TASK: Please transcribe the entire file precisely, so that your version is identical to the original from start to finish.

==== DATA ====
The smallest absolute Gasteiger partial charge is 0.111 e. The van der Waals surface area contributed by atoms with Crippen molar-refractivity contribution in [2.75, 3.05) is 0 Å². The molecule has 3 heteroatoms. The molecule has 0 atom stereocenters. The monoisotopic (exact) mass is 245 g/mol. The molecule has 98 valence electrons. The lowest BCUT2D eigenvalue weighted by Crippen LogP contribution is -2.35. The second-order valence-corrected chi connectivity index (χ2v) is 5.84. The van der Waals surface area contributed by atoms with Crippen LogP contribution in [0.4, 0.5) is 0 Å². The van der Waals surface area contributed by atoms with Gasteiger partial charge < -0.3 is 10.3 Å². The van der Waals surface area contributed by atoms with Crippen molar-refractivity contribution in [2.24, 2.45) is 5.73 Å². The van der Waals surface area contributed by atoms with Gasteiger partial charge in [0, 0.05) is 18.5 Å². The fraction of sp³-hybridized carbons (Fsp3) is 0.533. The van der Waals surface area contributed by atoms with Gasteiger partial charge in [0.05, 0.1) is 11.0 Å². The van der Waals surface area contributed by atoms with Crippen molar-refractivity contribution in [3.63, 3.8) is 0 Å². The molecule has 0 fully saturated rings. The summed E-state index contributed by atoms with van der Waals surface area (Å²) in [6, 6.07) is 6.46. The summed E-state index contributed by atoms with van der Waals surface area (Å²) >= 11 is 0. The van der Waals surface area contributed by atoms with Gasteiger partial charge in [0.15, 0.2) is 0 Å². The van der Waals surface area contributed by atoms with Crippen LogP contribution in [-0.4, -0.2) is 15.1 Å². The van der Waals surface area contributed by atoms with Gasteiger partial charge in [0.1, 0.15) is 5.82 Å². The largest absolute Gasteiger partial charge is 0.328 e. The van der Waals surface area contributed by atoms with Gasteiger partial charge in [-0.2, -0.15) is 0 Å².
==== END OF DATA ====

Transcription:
The smallest absolute Gasteiger partial charge is 0.111 e. The van der Waals surface area contributed by atoms with Crippen molar-refractivity contribution in [2.75, 3.05) is 0 Å². The molecule has 3 heteroatoms. The molecule has 0 atom stereocenters. The monoisotopic (exact) mass is 245 g/mol. The molecule has 98 valence electrons. The lowest BCUT2D eigenvalue weighted by Crippen LogP contribution is -2.35. The second-order valence-corrected chi connectivity index (χ2v) is 5.84. The van der Waals surface area contributed by atoms with Crippen LogP contribution in [0.4, 0.5) is 0 Å². The van der Waals surface area contributed by atoms with Gasteiger partial charge < -0.3 is 10.3 Å². The van der Waals surface area contributed by atoms with Crippen molar-refractivity contribution in [2.24, 2.45) is 5.73 Å². The van der Waals surface area contributed by atoms with Gasteiger partial charge in [0, 0.05) is 18.5 Å². The fraction of sp³-hybridized carbons (Fsp3) is 0.533. The van der Waals surface area contributed by atoms with Gasteiger partial charge in [0.05, 0.1) is 11.0 Å². The van der Waals surface area contributed by atoms with Crippen molar-refractivity contribution in [3.63, 3.8) is 0 Å². The molecule has 0 fully saturated rings. The summed E-state index contributed by atoms with van der Waals surface area (Å²) in [6, 6.07) is 6.46. The summed E-state index contributed by atoms with van der Waals surface area (Å²) >= 11 is 0. The van der Waals surface area contributed by atoms with Gasteiger partial charge in [0.15, 0.2) is 0 Å². The van der Waals surface area contributed by atoms with Crippen LogP contribution in [-0.4, -0.2) is 15.1 Å². The van der Waals surface area contributed by atoms with Gasteiger partial charge in [0.1, 0.15) is 5.82 Å². The largest absolute Gasteiger partial charge is 0.328 e. The van der Waals surface area contributed by atoms with Gasteiger partial charge in [-0.2, -0.15) is 0 Å².